CHARLOTTE – Despite a few problems in the pits Sunday at Dover International Speedway, Dale Earnhardt Jr. is lobbying to keep his new crew intact through next season.
It’s as much about chemistry and trust as the swiftness of its pit stops, which were slow at Dover because of loose lug nuts and a loose wheel – both on the left rear.
The team had a new front-tire changer, Scott Brzozowski, whom Earnhardt talked with Tuesday about staying with the team.
“I hope that Scott wants to stick around beyond this season,” said Earnhardt, who rallied at Dover to finish third and advance to the second round of the Chase. “It’s not like we need two new changers. We just need one key guy to elevate the standard and push everyone.
“Over the last couple of years, when (Hendrick Motorsports) had great crews, a lot of the guys we’ve been working with this year were on those teams. If you get one guy who is a key player or a bit of a superstar, like a wide receiver or quarterback is to football team, he can really elevate the play of everyone around him and boost the entire crew.
“Just the confidence those guys have changes the consistency of the team. We really want Scott to try to wrap his brain around sticking with us. I like him to raise his ability and the rest of the group. I’ve got a lot of faith in our guys. It’s not like we need to go crazy, blow it up and look outside the system.”
The addition of Brzozowski, who moved over from Jeff Gordon’s No. 24 when Nick O’Dell was hired, was the second change in three weeks on Earnhardt’s team. Dave Mayo, who had been promoted to tire changer before the Chase opener at Chicagoland Speedway, returned to a backup role on the No. 88.
Earnhardt said the team’s backup changers helped on pit stops at Dover.
“When those guys get moved off and put on second string, sometimes it hurts you,” he said. “I looked over during one stop Sunday, and the backup guy is blowing the left-front wheel to get the brake dust off, another backup guy is catching tires.
“Everyone was trying to be a part of the pit stop and getting the car out as fast as possible. Everyone puts their egos to the side. If we can keep Scott and get him to where he sees an opportunity with us and wants to be part of the future, that can change things for everybody and the whole team.”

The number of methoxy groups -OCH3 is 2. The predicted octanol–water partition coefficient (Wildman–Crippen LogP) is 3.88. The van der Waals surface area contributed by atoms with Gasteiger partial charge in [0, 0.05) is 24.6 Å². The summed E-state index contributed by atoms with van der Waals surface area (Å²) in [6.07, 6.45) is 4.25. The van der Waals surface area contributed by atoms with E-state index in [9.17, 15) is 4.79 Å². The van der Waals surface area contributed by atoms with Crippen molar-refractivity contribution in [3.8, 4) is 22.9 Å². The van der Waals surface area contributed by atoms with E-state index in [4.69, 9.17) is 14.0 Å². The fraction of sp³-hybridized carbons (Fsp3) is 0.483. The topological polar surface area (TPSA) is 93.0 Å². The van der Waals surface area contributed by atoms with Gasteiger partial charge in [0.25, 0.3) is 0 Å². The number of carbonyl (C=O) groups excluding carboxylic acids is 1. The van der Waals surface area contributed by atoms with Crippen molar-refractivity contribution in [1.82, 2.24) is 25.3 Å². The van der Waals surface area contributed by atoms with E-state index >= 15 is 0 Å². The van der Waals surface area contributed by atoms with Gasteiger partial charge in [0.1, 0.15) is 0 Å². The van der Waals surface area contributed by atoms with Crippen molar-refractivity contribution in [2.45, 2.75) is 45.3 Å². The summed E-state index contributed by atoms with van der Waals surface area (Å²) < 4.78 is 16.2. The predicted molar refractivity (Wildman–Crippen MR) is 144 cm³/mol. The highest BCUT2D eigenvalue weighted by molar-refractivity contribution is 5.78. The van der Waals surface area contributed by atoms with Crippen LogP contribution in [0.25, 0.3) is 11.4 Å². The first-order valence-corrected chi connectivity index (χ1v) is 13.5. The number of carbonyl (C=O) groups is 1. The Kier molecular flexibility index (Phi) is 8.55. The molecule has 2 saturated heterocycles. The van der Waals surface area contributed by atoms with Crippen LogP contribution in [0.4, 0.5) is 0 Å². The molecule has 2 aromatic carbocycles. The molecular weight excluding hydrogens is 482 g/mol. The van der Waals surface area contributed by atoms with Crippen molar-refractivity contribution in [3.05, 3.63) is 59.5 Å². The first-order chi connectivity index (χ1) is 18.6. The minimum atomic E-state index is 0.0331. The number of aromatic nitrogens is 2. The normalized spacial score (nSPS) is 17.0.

Earnhardt said the decision ultimately will rest with his crew chief, Greg Ives, and Hendrick general manager Doug Duchardt, but he isn’t interested in poaching any members of Jimmie Johnson’s crew now that his teammate has been eliminated from the Chase. In 2010, Johnson won the championship after his pit crew was swapped with Jeff Gordon’s crew over the last three races.
“I’d like to keep my guys,” Earnhardt said. “I don’t know what’s going to happen. I might find out tomorrow someone got changed, but I don’t think that’s going to happen.
“I don’t think you build a guy’s trust that way. He needs to know you believe in him. The driver needs to know the team believes he can do it. It’s the same for the carrier and changer. You get in position where I take (Johnson’s) guys because they’re better, what do I do next year? All those guys are going to be pissed off because I don’t believe in them. You find a combination that works for us and gets us to the end of the season and beyond.
“I know teams have (changed) before, and I just feel you might get somewhere in the short term, but you’ve basically destroyed the integrity of the team you have. Having those guys back won’t be an option. They won’t work for you once you take them off the car in the middle of the Chase.”